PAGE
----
A friend of mine dropped his 3 feet to the floor.
A bunch of the bolometer stalks
broke off.  Looked like someone took a shotgun to the image.
SEEK replaced it, no questions asked.

If your phone is on the supported list, you're good to go.
Otherwise, it's a crap shoot.
I use mine on a Motorola Moto G first generation.
Also works on a Galaxy Note II
Works on a ZTE Speed, but the connector is on the side, so
difficult to get your head wrapped around what you're seeing.
Fails on a Huawei Union (boost mobile $10 phone from Best Buy last year)  
even tho it has newer OS and passes the
USB OTG test.

I'd do some googling to see if anyone commented on compatibility
with your phone.


Re: Using a Thermal Gun / Infrared Thermometer for electronics
On 5/8/2017 8:19 PM, mike wrote:
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You can restrict the field of view with a straw.  I haven't calibrated  
this approach, but it should work ok.  The sensor element is very small  
and is at the base of a black cone which I believe is what establishes  
the field of view.  As long as you are viewing hot items it shouldn't  
matter that the straw is not as black as the cone.  Maybe I'll try this  
later if I can find my IR thermometer.

--  

Rick C

Re: Using a Thermal Gun / Infrared Thermometer for electronics
On 5/8/2017 7:24 PM, rickman wrote:
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Yes, that does work.  It won't be accurate temperature, but you can tell
relative temps if they're much hotter than ambient.
Unless your straw is surrounded by a really good IR blocker, the
radiation from the blockage might swamp the changes from the straw.

I once experimented with a PIR sensor attached to a an LED.
I put a straw over the sensor to restrict the field of view.
My expectation was that I could scan an area watching the LED
and have my brain construct a rough image of what I was scanning.
Alas, my brain was not up to the task.
Then, I decided to rotate the assembly to scan a line and correct
for angle and distance and put dots on the screen of my PDA
according to position of the spinner and tilt of the whole
assembly for the Y axis.
Alas, my brain wasn't up to that task either.

Re: Using a Thermal Gun / Infrared Thermometer for electronics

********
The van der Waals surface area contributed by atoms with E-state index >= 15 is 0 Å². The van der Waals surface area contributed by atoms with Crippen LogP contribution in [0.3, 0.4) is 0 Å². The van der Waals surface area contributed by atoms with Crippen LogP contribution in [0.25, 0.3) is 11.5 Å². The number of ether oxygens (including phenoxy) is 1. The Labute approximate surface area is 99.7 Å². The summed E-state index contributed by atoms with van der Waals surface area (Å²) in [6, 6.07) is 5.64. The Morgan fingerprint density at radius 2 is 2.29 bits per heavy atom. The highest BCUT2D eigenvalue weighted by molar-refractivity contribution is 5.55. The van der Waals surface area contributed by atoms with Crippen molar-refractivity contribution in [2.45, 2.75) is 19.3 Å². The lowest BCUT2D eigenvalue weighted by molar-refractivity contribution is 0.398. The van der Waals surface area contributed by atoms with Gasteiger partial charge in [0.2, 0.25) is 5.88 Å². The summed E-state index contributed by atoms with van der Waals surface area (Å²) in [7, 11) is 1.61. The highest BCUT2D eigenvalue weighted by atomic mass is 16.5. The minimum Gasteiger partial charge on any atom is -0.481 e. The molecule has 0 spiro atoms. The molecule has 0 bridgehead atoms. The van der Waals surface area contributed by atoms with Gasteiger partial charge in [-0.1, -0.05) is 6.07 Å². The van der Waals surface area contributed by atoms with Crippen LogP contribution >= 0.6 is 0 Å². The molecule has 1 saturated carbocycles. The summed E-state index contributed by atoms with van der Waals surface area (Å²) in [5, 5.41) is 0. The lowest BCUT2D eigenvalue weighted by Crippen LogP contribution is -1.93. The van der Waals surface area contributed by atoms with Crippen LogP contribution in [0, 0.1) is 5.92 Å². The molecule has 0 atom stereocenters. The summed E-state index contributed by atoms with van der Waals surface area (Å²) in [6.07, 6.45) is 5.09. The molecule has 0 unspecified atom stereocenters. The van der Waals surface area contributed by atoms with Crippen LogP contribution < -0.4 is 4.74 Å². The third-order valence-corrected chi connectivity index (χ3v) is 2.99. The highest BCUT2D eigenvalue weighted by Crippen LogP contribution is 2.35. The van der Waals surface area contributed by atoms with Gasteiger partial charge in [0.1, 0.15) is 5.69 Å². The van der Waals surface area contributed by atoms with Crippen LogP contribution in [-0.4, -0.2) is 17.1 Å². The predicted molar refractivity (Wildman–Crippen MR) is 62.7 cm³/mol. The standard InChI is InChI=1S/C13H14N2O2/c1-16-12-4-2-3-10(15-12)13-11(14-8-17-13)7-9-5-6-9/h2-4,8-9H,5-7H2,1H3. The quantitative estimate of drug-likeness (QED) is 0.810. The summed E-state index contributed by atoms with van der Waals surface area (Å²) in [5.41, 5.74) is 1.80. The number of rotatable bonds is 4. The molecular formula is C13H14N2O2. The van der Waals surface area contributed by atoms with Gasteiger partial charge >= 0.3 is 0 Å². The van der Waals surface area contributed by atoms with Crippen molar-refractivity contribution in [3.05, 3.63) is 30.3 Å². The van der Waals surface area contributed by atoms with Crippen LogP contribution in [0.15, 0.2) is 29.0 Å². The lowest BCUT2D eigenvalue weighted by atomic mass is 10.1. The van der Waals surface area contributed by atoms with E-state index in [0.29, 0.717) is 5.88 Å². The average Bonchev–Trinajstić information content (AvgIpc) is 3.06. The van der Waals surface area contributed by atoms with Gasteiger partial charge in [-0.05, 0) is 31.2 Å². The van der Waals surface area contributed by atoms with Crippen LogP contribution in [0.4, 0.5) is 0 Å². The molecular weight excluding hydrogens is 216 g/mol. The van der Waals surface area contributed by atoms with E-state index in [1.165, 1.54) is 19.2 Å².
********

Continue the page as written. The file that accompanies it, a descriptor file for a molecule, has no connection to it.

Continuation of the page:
On Monday, May 8, 2017 at 5:21:14 PM UTC-7, mike wrote:
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There is a valid use for blackstrap molasses!    
... I'm sure the foot powder tastes better on pancakes, though.

Re: Using a Thermal Gun / Infrared Thermometer for electronics
On Monday, May 8, 2017 at 8:21:14 PM UTC-4, mike wrote:

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I've seen a lot of those little smd film caps short recently on TV mains an
d tcons.  I don't have an imager, but I give the circuit board a dose of fr
eeze spray, feed in a limited current to the shorted line, and see where th
e white frost blanket thaws first.  With any luck, it's the actual componen
t that thaws first.  Problems arise when the offending shorted is close to  
zero ohms and some feeding component gets hot.

Re: Using a Thermal Gun / Infrared Thermometer for electronics
On 5/9/2017 8:23 AM, snipped-for-privacy@gmail.com wrote:
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That's why it took me so long to find that one.
It was absolutely, positively zero ohms.  It shut down the power supply  
instantly.
I had to tap into the correct branch of the power distribution and
apply current there to generate any heat.

Re: Using a Thermal Gun / Infrared Thermometer for electronics
On 08/05/2017 08:48, snipped-for-privacy@tubes.com wrote:
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I use a basic one often enough to require bypassing the button cells and  
wiring out to an external bigger battery